Keep in mind that the movement of this data happens in a complicated, crowded space.
Huge data sets form an increasingly sprawling landscape—from endpoints like AV cameras to the cloud. Most data amasses at two locations—the multicloud and the edge. Far-flung and close-by alike, data is experiencing unprecedented growth. This year alone, enterprise data is growing at the average annual rate of 42% globally. Only 32% of data available to enterprises is put to use. IDC found that the more data enterprises take advantage of measures like data operations in order to leverage their data, the higher their revenues and customer satisfaction. Massive data means massive opportunity.
To take advantage of this opportunity, data collections must migrate quickly to where data can be securely put to best use, in proximity to applications.
In the case of research vehicles used by car manufacturers to fine-tune the road-readiness of future solutions, data makes or breaks everything. An average research vehicle often records 30 to 50TB of data, but can record up to 150TB. At the end of the day, a fleet of 10 to 20 advanced driver-assistance system (ADAS) research vehicles can gather up around 1.5PB. The data will need to be sent to where it can be processed, often with AL/ML tools, in a public cloud. But how do we get it there?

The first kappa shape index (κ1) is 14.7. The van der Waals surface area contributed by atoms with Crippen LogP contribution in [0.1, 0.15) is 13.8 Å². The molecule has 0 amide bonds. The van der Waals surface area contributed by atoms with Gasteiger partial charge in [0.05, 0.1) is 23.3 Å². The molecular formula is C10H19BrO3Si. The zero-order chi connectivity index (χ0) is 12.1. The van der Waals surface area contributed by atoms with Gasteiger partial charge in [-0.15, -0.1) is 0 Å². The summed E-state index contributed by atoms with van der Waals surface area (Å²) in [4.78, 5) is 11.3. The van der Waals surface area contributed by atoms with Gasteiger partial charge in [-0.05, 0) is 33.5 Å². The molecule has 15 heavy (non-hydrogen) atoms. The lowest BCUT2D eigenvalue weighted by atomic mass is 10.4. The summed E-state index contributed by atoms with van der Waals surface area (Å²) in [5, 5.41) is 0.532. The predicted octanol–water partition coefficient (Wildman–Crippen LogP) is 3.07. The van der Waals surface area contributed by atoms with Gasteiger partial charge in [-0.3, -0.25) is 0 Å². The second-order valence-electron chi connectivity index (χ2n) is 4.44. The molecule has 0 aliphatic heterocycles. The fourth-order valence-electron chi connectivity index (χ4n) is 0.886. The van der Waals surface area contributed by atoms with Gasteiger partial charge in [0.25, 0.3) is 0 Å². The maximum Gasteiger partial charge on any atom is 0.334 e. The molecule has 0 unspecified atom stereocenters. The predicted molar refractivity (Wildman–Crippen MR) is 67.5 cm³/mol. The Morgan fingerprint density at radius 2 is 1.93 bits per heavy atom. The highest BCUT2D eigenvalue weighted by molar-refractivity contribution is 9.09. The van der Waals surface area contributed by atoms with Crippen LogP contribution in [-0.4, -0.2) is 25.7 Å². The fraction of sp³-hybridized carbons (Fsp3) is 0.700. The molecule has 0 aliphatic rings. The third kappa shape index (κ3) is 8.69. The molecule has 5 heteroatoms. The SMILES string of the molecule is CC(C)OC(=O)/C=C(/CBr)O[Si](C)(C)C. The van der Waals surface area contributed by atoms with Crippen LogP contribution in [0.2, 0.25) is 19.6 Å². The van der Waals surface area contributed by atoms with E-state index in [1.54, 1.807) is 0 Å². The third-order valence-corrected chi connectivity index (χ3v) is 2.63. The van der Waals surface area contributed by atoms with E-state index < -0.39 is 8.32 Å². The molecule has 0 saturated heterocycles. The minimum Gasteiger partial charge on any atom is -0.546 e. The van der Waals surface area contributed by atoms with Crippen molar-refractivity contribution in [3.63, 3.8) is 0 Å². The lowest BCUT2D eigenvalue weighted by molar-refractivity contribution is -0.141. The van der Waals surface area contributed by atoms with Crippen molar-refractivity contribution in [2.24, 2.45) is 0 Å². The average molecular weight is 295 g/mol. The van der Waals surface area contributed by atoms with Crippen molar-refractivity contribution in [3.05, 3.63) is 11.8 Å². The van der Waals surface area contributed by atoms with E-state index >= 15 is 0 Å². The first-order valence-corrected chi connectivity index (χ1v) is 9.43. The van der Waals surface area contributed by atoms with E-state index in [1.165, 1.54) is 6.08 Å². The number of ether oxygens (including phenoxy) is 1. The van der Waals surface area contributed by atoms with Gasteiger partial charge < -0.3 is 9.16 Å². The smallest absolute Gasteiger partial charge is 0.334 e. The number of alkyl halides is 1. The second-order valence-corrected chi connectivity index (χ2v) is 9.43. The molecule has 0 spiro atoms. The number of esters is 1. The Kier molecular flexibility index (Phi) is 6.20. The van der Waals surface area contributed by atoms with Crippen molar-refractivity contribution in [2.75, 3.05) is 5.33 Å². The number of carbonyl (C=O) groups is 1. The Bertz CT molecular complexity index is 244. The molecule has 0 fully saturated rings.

According to the recent Mass Data on the Go report, bandwidth alone is too constricted and slow to move tons of data. That 1.5PB of data that research vehicles delivered to the garage at the end of the day? It can take up to 150 days to transfer it over an enterprise-class connection.
To banish latency headaches, companies are increasingly turning to a much faster, reliable solution: data shuttles and arrays. Research vehicles save the data on drives in the trunk that later easily detach and travel by cargo air to the cloud where insights are extracted.
The road ahead is clear: how companies will enable the secure movement of their data will determine the quality of the ride.
Jeff Fochtman is a Senior Vice President of Business and Marketing at Seagate Technology.